Three days of fighting between the Sudanese Armed Forces and the Rapid Support Forces (RSF) resulted in over 200 casualties, hundreds of others wounded and assaulted and extensive destruction of an already collapsed infrastructure. It is time to wake up from the trance that affected everyone post the 2021 coup and face the reality. There is no pro-democracy or pro-transition side among the parties in this conflict. It is a fight between two partners in one crime, the 25 October 2021 coup, over the spoils of their crime. This is a war between two evils who both don’t have the interest of this country in their hearts.
Hemetti’s war was inevitable. The RSF is an abnormal appendix to the state’s normal organisational structure. With its independence, military nature, and the ambition of its leader, it posed a continuous existential threat to the state. The 2021 coup exaggerated Hemetiti’s lust for power and pushed his competition with Burhan and the army over control. Later, his engagement in the dysfunctional political process as a natural and independent political actor further fed his ambitions to continue preserving his military and political influence. The recognition of some domestic actors and international sponsors to the process of his irrational demands, as negotiable political stances, such as a decade to resolve the issue of his forces, gave him a growing sense that he could re-position himself as a legitimate political actor both locally and internationally. RSF’s regional and international ties also fed his illusive sense about his legitimacy and the legitimacy of his forces and their equal status with the national army.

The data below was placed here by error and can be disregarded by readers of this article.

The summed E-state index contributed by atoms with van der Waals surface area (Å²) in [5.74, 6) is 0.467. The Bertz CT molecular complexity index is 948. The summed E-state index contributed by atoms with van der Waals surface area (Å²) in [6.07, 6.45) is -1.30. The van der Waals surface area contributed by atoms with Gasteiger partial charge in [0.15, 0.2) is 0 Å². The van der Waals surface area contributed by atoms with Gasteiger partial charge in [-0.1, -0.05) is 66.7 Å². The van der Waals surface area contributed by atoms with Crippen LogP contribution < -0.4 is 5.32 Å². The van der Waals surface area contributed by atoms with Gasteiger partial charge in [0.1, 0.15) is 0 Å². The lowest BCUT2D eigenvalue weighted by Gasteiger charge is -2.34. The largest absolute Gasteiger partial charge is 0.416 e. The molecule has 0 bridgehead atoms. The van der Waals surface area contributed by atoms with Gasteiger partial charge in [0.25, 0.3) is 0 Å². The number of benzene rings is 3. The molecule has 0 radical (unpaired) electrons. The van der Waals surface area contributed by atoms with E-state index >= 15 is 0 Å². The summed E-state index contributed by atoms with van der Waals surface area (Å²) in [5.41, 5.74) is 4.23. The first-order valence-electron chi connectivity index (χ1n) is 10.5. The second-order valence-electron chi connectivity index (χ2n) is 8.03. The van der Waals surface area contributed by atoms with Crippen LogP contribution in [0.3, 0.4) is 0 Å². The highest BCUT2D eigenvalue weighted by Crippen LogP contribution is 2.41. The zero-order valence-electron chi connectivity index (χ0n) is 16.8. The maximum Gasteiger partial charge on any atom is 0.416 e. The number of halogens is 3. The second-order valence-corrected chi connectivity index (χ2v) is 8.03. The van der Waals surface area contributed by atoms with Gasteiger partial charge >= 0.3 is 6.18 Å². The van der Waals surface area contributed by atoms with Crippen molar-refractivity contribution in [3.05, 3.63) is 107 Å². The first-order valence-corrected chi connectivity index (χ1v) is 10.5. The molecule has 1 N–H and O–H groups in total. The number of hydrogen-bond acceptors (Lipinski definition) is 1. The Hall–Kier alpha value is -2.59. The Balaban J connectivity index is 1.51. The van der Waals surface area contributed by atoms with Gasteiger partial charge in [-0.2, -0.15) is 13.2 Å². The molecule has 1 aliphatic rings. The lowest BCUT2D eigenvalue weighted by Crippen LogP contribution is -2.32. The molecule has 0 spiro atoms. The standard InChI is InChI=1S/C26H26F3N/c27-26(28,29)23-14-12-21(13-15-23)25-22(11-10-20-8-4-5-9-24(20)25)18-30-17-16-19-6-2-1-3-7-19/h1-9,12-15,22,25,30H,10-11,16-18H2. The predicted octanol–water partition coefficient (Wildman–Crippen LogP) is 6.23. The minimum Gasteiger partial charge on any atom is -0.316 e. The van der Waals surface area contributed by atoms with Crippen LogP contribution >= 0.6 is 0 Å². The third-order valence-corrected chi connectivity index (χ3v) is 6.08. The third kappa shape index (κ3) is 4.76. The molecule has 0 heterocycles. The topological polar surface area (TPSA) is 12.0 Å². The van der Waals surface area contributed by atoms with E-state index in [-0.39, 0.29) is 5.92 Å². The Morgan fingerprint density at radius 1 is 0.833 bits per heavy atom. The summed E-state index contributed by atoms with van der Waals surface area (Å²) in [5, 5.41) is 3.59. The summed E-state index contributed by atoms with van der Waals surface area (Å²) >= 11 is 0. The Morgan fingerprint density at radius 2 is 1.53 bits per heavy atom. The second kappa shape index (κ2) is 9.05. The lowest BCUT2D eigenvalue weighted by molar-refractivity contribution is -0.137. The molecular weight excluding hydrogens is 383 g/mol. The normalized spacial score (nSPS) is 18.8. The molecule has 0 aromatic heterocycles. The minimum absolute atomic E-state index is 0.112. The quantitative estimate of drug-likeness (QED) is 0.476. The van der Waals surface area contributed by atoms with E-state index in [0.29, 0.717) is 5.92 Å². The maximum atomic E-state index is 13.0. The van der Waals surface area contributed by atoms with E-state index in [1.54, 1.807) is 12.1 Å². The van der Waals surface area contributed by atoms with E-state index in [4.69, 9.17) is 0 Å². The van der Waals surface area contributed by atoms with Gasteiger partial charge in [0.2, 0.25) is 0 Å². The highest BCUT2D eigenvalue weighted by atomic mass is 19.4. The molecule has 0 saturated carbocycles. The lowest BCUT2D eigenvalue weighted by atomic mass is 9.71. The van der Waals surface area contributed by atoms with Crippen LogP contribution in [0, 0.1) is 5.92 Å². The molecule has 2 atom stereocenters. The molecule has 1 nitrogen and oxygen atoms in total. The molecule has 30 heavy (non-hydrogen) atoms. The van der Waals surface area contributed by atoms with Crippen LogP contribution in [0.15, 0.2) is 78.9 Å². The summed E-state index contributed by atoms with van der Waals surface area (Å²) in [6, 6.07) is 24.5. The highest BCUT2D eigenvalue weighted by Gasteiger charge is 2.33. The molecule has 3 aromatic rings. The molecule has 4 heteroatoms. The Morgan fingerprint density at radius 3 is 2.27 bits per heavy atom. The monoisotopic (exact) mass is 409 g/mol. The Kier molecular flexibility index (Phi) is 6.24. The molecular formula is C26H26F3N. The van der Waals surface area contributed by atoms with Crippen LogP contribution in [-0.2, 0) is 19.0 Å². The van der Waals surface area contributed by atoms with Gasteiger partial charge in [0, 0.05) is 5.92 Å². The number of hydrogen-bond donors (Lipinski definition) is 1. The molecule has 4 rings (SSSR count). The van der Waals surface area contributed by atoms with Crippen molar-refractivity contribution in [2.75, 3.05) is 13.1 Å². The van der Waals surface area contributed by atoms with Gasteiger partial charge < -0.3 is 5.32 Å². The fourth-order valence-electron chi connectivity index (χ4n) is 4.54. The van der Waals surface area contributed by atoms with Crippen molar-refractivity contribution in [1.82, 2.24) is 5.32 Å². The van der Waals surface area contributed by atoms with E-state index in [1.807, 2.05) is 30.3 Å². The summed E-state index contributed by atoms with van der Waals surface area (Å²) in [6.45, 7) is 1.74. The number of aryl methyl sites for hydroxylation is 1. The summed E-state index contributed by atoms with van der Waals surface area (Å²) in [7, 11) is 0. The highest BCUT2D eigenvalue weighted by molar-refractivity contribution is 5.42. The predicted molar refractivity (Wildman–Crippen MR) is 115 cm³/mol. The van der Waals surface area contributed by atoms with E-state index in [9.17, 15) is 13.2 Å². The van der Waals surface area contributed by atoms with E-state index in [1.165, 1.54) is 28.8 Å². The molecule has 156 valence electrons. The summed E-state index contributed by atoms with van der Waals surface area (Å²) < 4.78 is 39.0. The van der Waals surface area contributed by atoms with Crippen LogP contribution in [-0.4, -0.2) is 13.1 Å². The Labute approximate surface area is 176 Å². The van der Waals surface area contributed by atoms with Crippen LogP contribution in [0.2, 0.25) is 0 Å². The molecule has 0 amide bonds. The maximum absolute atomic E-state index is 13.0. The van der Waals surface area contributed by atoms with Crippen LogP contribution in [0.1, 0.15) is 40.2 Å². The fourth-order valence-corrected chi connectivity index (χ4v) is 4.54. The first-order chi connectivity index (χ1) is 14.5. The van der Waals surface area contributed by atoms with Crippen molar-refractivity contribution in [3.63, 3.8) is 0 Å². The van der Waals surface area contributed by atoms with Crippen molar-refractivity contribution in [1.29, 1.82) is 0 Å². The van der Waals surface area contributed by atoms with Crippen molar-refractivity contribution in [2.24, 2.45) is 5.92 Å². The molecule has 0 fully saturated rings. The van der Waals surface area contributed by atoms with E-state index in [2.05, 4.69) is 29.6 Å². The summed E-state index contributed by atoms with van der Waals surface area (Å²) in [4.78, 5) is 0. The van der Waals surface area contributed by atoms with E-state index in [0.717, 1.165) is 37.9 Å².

On the other hand, SAF leaders were not genuine about the restoration of the transition. Their coup in 2021 is not the only evidence of that although it’s enough, but also their attempts to destabilise the government during the past transitional period and their continued contacts with the Islamists and remnants of the deposed regime. Under the pressure of the international community, they engaged in a political process but continued to manipulate it to avoid genuine reforms to the military and security establishment that put it under civilian oversight. They managed to reduce the discussions about the security sector reform process to become only about the integration of the RSF, ignoring the big other flaws in their institutions. They utilised the fatigue of some of the civilian actors to force them to concessions regarding other important issues such as transitional justice and accountability. The army should go back to barracks, Militia are supposed to be dissolved and the military should be subjected to civilian oversight. This package is one comprehensive package that does not accept partitioning.
Moreover, both parties, the Army and the Rapid Support Forces, were equally complicit in the country’s most recent political crime, the 2021 coup. Their current conflict is a battle over the spoils of this crime. And just as the army leadership is not sincere in its call for the security sector reform process, neither is Hemediti, the leader of the RSF, in his statements of support for civil transition and democratic transformation in Sudan. Hemediti uses this discourse as a bloody shirt to maintain his influence and military forces for future use. The current extortion with armaments to advance a political agenda is the clearest illustration of this. No one should fall victim to both parties’ claims. They should only be evaluated based on the veracity of their actions, not words. And the shooting and bombing all over Khartoum and other cities of Sudan speak for their action.